ST. PAUL, Minn. (AP) — A federal appeals court on Thursday affirmed the conviction of a former Minnesota head shop owner who openly sold millions of dollars’ worth of synthetic drugs from his store in downtown Duluth.
The 8th U.S. Circuit Court of Appeals ruled that the synthetic drugs law that sent James Robert Carlson to prison is constitutional, that the evidence was sufficient to convict him, and that key decisions by the judge during his 2013 trial were correct.
U.S. District Judge James Doty sentenced Carlson in 2014 to 17½ years in prison and ordered him to forfeit $6.5 million. His case was one of the first major tests in federal court of how effectively authorities can combat synthetic drugs. The drugs mimic the effects of marijuana, stimulants and hallucinogens, and carry labels such as “herbal incense,” ”spice” or “bath salts.” They’re difficult to regulate because manufacturers keep tweaking the formulas.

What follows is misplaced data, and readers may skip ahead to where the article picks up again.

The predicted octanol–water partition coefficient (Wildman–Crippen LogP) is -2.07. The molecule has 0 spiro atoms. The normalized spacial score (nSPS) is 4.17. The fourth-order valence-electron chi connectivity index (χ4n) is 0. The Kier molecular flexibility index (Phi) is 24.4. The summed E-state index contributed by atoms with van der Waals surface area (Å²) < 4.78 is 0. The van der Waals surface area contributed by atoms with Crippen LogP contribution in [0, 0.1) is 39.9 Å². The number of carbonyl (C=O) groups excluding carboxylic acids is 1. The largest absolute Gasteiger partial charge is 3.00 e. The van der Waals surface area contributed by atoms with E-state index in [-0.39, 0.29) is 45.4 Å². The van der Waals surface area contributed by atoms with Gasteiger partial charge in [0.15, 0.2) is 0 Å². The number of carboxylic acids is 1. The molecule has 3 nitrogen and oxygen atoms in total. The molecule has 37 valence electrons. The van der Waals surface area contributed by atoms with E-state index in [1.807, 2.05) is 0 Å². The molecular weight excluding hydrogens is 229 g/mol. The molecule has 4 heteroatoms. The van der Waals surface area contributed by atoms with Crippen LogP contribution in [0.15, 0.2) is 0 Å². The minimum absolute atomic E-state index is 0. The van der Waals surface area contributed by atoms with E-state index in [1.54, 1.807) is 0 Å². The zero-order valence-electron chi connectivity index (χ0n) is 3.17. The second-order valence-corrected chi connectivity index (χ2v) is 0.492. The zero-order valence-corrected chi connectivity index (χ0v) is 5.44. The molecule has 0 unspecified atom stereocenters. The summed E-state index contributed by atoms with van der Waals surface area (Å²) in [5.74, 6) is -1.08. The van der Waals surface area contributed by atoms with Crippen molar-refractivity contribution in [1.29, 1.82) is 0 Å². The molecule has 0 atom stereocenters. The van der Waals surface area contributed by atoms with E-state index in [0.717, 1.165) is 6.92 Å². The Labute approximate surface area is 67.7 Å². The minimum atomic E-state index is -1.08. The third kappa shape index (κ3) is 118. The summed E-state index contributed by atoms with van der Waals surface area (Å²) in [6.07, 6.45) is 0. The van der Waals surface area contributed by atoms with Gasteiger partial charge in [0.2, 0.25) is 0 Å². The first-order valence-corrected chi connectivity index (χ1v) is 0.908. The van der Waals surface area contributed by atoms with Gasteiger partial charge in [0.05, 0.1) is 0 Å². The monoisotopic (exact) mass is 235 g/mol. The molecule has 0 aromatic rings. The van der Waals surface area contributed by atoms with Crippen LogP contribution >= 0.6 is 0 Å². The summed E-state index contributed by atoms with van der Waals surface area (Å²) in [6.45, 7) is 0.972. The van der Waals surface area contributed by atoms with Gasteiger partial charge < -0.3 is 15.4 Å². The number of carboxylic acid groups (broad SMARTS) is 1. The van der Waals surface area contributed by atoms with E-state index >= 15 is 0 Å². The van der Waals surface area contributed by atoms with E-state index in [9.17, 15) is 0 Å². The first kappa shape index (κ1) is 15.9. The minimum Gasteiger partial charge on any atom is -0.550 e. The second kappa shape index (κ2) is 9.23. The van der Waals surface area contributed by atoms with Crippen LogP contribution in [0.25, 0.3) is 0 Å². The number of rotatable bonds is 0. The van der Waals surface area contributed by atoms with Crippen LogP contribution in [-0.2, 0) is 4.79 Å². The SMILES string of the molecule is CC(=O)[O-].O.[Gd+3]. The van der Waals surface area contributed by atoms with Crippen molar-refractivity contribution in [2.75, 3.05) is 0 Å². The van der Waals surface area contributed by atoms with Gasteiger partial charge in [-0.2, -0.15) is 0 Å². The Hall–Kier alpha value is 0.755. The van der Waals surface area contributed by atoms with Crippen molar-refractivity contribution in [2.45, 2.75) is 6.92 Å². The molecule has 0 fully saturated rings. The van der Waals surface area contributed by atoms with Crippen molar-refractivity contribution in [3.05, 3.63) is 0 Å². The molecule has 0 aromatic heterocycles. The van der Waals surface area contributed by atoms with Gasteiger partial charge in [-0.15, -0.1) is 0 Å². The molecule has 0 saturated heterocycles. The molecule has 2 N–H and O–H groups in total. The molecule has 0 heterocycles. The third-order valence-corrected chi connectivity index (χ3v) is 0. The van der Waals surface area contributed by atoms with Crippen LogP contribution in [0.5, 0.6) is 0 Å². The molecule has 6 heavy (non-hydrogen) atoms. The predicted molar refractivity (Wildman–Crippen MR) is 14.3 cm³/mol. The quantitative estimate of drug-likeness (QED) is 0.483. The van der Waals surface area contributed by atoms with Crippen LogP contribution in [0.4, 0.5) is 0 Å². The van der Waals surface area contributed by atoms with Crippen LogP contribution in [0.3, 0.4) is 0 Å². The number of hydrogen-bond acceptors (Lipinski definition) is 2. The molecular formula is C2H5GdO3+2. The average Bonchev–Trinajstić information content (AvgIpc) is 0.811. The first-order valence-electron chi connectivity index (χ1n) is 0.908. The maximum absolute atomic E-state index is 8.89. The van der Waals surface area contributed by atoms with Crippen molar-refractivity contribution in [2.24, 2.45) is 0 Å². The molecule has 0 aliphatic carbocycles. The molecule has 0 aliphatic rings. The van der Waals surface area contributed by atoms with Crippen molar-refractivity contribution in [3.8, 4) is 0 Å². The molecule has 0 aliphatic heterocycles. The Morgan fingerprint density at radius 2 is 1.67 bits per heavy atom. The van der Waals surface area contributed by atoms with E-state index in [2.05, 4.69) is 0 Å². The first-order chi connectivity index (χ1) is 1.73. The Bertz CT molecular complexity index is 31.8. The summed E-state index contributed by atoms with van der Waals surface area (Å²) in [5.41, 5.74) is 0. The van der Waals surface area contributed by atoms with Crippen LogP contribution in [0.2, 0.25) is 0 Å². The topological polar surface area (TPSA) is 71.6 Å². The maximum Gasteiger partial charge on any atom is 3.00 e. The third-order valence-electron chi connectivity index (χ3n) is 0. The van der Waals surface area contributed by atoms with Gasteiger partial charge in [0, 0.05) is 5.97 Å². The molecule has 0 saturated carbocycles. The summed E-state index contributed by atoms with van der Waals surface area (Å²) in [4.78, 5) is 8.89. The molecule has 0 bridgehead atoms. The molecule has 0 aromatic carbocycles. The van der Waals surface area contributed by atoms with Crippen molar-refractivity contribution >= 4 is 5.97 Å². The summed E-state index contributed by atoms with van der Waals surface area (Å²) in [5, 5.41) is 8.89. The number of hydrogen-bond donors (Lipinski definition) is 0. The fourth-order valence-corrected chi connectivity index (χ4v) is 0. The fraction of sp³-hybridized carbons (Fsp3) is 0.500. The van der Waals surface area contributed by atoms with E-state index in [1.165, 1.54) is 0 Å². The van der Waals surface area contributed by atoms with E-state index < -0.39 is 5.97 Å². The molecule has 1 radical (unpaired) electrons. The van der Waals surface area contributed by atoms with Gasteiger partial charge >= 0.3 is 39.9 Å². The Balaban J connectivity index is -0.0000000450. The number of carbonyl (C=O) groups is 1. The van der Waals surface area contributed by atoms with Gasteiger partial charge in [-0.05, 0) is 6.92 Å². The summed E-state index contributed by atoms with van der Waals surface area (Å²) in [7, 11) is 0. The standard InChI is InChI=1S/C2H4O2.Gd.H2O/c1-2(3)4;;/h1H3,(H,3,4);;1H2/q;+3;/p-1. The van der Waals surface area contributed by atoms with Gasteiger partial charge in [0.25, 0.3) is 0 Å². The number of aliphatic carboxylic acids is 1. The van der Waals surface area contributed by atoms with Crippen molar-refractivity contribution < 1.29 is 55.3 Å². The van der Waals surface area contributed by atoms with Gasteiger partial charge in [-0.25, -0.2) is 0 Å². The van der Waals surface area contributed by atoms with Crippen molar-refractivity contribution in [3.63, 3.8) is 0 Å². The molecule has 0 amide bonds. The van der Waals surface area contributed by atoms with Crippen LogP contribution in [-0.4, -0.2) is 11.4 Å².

Carlson’s attorney, Mark Nyvold, said he had no comment on the ruling, except that he and Carlson would discuss the possibility of another appeal.
Nyvold had argued that the key law in the case — the federal analogue drug act — was unconstitutionally vague. But the three-judge appeals panel noted that the U.S. Supreme Court upheld the law in a separate case last year. The panel said evidence proved that Carlson knew the chemical structures or effects of the drugs he sold at his store, The Last Place on Earth, were substantially similar to those of controlled substances.
The appeals court also rejected the claim that Carlson should have been allowed to present an entrapment defense based on comments by a Drug Enforcement Agency spokeswoman about the difficulty of combatting synthetic drugs.
According to the Bureau of Prisons website, Carlson, 58, is serving his sentence at the low-security federal prison in Milan, Michigan, with a projected release date of December 2028.
The appeals court also affirmed the convictions and sentences of Carlson’s co-defendants who both worked at the shop. His girlfriend, Lava Marie Haugen, was sentenced to five years in prison. His son, Joseph James Gellerman, got three years of probation.
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